Unsafe levels of arsenic found in baby food products, research finds

By Will Chu

- Last updated on GMT

The EU has regulated the maximum levels of i-As in rice since January 2016. The most restricted level has been set at 0.1 mg/kg for rice-based foods destined for infants and young children. ©iStock
The EU has regulated the maximum levels of i-As in rice since January 2016. The most restricted level has been set at 0.1 mg/kg for rice-based foods destined for infants and young children. ©iStock

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Almost three-quarters of infant and baby foods containing rice exceed safe levels of arsenic defined by EU law.

The findings reveal that among infants who were breast-fed or formula-fed before and after weaning, those that were formula-fed had a higher concentration of arsenic in their urine.

Non-dairy formulas which includes rice-fortified formulas suited to infants with dietary requirements were particularly high in the toxic chemical, which has been linked to impaired physical and mental development.

“This research has shown direct evidence that babies are exposed to illegal levels of arsenic despite the EU regulation to specifically address this health challenge,”​ said Dr Andrew Meharg, lead study author and professor of Plant and Soil Sciences at Queen's University, Belfast.

“Babies are particularly vulnerable to the damaging effects of arsenic that can prevent the healthy development of a baby's growth, IQ and immune system to name but a few."

Little appears to have improved from Dr Meharg’s previous findings​, which found dangerously high levels of inorganic arsenic (i-As) in food, especially in rice and rice-based products.

Calls for regulatory limits passed into law in January 2016, when the EU imposed a maximum limit of i-As on manufacturers in a bid to lessen these associated health risks.  

However, these latest findings have implications for parents, who use rice and rice-based products during weaning and to feed young children, due to its nutritional value and low allergic potential.

Product and urine analysis

rice cakes
Rice cake samples were one of the foods looked at in this study. ©iStock

The pre-weaning infants included in the study consisted of 41 girls and 38 boys, born in 2015, who were either breastfed (20 infants), formula fed (32), or a mixture of both methods (27).

Information regarding pre-weaning infants’ rice-based formula consumption was not available.

The pre-weaning urine samples were collected from infants with a range of 3.4 (1.3–6.7) months old.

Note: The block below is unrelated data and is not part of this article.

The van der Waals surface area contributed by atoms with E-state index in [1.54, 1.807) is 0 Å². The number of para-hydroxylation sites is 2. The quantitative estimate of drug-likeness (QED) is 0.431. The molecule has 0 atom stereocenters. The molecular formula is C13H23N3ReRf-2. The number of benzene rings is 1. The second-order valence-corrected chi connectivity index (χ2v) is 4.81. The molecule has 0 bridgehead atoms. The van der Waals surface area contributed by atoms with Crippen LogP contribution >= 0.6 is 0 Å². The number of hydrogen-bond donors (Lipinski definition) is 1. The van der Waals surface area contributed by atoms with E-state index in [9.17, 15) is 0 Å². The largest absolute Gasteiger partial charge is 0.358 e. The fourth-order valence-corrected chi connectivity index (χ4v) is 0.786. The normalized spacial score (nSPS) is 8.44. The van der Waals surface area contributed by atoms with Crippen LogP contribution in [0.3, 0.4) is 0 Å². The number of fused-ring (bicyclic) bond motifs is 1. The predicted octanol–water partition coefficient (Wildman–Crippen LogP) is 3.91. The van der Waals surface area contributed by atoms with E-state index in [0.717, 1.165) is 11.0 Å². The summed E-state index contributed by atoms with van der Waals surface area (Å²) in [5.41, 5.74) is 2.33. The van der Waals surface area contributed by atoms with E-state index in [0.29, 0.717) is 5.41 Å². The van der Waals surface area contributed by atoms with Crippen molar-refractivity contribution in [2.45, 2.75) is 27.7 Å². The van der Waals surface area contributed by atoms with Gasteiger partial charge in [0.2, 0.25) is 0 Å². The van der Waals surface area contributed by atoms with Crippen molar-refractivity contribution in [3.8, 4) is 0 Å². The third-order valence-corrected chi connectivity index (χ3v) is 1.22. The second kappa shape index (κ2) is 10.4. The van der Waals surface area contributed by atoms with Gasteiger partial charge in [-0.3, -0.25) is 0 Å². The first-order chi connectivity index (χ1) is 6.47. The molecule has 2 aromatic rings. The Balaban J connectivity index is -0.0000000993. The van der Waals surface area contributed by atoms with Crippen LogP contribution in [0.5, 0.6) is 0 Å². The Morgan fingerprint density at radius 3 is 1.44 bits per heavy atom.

Mothers confirmed that 91% of these infants consumed rice or any rice-based product as part of their weaning diet.

The second part of the study also saw the team analyse 13 baby rice products, 29 rice crackers/cakes and 31 rice cereal samples belonging to 9 popular commercial brands or manufacturers.

Results indicated that urine samples from post-weaning infants had higher i-As concentrations 1.6-fold higher than that for the pre-weaning urine paired samples.

Up to 73% (42 products) of baby rice and rice crackers specifically marketed for children exceeded the maximum i-As level of 0.1 milligrams per kilogram (mg/kg), ranging from 0.055 to 0.177 mg/kg.

When rice cereals were included in the calculations, more than half of the rice-based products dataset analysed in this study (56%; 73 products) exceeded the maximum i-As standard with a median of 0.104 mg/kg.

In summary, almost 80% of the rice crackers, 61% of the baby rice, and 32% of the rice cereals exceeded the maximum i-As level established for rice destined for the production of food for infants and young children.

"Manufacturers should be held accountable for selling products that are not meeting the required EU standard,”​ Dr Meharg said.

“Companies should publish the levels of arsenic in their products to prevent those with illegal amounts from being sold. This will enable consumers to make an informed decision, aware of any risks associated before consuming products containing arsenic."

Percolating procedure

Previous research led by Dr Meharg explained how a simple process of percolating rice could remove up to 85% of arsenic, which he believed was a technique baby food manufacturers should be adopting.

"Simple measures can be taken to dramatically reduce the arsenic in these products so there is no excuse for manufacturers to be selling baby food products with such harmful levels of this carcinogenic substance,” ​he said.

In response, The British Specialist Nutrition Association, an organisation representing manufacturers of foods for children under three, said members’ products would pass the EU arsenic levels if they were tested now.

They pointed out that products under scrutiny in the study were purchased in February 2016 - a month after the new policy came into effect.

“There have been no validated reports of children or babies becoming ill from the very small amounts of arsenic found in these products,” ​they added.

“The safety of products is the top priority for BSNA members. Manufacturers carefully select and rigorously check all their raw materials to ensure they are safe and strictly compliant with current food safety regulations.”

Source: Plos One

Published online ahead of print: doi.org/10.1371/journal.pone.0176923

“Levels of infants’ urinary arsenic metabolites related to formula feeding and weaning with rice products exceeding the EU inorganic arsenic standard.”

Authors: Andrew Meharg et al.

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